To repeat a notable quote from Cory Doctorow:
«The copyright wars are a form of contemporary Lysenkoism, a farce wherein we all pretend that copy-proof bits are a reasonable thing to expect from technology.»
And therein is a dilemma, trilemma, etc:
I own the audiobook CDs of Laurie Anderson reading Don DeLillo's novella The Body Artist. I have heard it. It is strange. And it is good.
I think about giving it to the local public library. I mean, I haven't listened to it lately, whereas if I gave it to the library then somehow it might find its way to another interested listener.
A consideration: the local public library here is... unfathomable. Who goes there? And does that even matter? By donating this audiobook, am I casting it into the void-- or is there any better place to cast something?
"The" library is the main branch, but maybe it's quite smaller than the other local libraries that it freely shares with, namely the libraries of the big high school and the not so big mini-university. But I've only ever been to the main branch; in fact, I used to actually just go there and sit and program, when I used to live around the corner. Now, I'm miles away, so it's back to unfathomable, as I'm rarely there.
But the other day, when I was in that end of town, I noticed that "the" library, that main branch, has an audiobook of DeLillo's Cosmopolis. Yes, they have shelves of audiobooks, altho mostly of Important Old Classics (gathering dust). Or are there legions of Local Little Old Ladies listening to Bleak House on those (dozens of) cassettes? But what do they think of DeLillo?
Then (back to Cory) there's the hilarious Lysenkoist legalities involved. I'm sure that somewhere in my stacks of CDRs, I have one or two, MP3 rips of this audiobook. And because I am, of course, a scrupulous and fastidious observer of all national and international intellectual property laws as well as end-user license agreements, I do have to wonder: Suppose I want to listen to the audiobook again? Should I go to the library and check out their (my, donated) CD box of it, and have it sit there, mutely unopened as I listen to the MP3s?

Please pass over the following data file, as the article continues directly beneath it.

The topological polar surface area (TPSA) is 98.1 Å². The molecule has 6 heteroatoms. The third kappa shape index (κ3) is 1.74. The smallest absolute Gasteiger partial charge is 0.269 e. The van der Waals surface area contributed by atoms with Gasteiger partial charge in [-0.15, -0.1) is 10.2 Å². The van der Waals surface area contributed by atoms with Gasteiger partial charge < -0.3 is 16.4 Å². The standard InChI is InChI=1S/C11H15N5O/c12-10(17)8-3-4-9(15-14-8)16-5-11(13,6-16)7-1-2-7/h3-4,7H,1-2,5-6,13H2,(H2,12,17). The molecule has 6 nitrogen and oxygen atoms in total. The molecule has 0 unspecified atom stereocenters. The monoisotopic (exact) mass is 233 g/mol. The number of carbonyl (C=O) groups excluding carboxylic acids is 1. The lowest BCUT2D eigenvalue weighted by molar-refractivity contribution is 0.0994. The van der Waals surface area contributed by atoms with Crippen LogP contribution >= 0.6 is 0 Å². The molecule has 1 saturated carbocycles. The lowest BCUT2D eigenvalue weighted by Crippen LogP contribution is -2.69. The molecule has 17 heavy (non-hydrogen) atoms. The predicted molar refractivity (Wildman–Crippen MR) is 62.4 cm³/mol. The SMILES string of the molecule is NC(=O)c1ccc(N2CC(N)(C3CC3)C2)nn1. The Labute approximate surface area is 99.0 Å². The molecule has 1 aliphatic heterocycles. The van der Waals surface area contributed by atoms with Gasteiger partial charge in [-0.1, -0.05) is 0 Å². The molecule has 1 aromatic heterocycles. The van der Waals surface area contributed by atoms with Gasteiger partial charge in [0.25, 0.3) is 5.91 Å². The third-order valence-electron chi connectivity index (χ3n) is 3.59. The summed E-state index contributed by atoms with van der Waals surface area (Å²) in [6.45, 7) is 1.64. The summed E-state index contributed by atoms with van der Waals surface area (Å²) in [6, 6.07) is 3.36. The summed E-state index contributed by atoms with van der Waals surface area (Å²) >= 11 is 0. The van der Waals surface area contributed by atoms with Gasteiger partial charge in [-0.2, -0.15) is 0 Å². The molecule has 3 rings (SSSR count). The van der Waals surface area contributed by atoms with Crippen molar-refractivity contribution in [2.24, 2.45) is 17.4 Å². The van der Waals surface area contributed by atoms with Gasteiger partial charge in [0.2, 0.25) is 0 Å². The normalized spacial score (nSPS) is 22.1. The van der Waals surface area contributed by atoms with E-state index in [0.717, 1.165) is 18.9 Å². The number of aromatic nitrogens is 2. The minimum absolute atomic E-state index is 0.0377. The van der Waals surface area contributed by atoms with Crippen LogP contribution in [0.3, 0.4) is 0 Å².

This is starting to have the feel of sympathetic magic about it, or at least of pumpkinry.
Or, even more scrupulously, must I discard/efface/zorchify those CDRs? But of course, there are other things on those CDRs, mail backups or whatever; so maybe it falls on me to make a copy of the discs' content, minus the MP3s. Good thing CDRs are cheap.
Or, suppose I do donate the audiobook to the library, and that I do go and destroy all MP3s I have of the audiobook; and then later I check out the audiobook from the library-- but suppose my computer's CD drive (that being how I'd listen to an audio CD normally) is being fussy today, reluctant to play the CDs. Can I then legally (or not-illegally?) download MP3s of the audiobook which I have the real-life, library-lent physical CDs of, right in front of me? (It is my working assumption that the MP3s would be effectively identical to what I would get by actually blowing the dust off my CD drive and ripping the CDs.)
And presumably I can't then return those CDs even one moment before I'm done listening to the last chapter's MP3.
I leave to scholars of these increasingly Tlönistic legalities this question: Suppose I enter the library on Friday 4pm, take the CDs from the shelf, rip them to MP3s with my laptop, THEN go thru the formality of checking out the CDs right at "last call"; and THEN as I leave the library (along with all the staff, who are locking up, maybe even for a long weekend-- say, for Saint Patriot's Birthday (observed)), I immediately drop the CD-pack into the library's outside "book drop" slot, where in some sense it immediately (ostensibly?) reverts to the library's possession, but where actually it will not be found and checked in and reshelved until well after the weekend/holiday during which I will have listened to the MP3s? Does this quantum-legal mess get confounded if an asshole cop is walking by?
I have heard it said (erroneously, but let's take that as "mythically") that Rabbinical legalism is the very genesis of western legal(istic) argumentation. Cue a Yentl argumentation montage here. For does it not say in Maimonides 14§3//+ℵ₀ that whoever does not fail to have the book, does achieve its 'having'? Etc. Following this legend/metaphor, then that makes IP law into deepest Qabbalah, where all of the future is already contained in the Torah (and/or the stuff in the Ketchikan Public Library's book drop slot), but not as such predestined, because the occult letters are scrambled and DMCA-protected, and only the movement of the present thru the text will correctly DeCSS it and give us the world, the universe, or at least tomorrow's Battlestar Galactica bittorrent.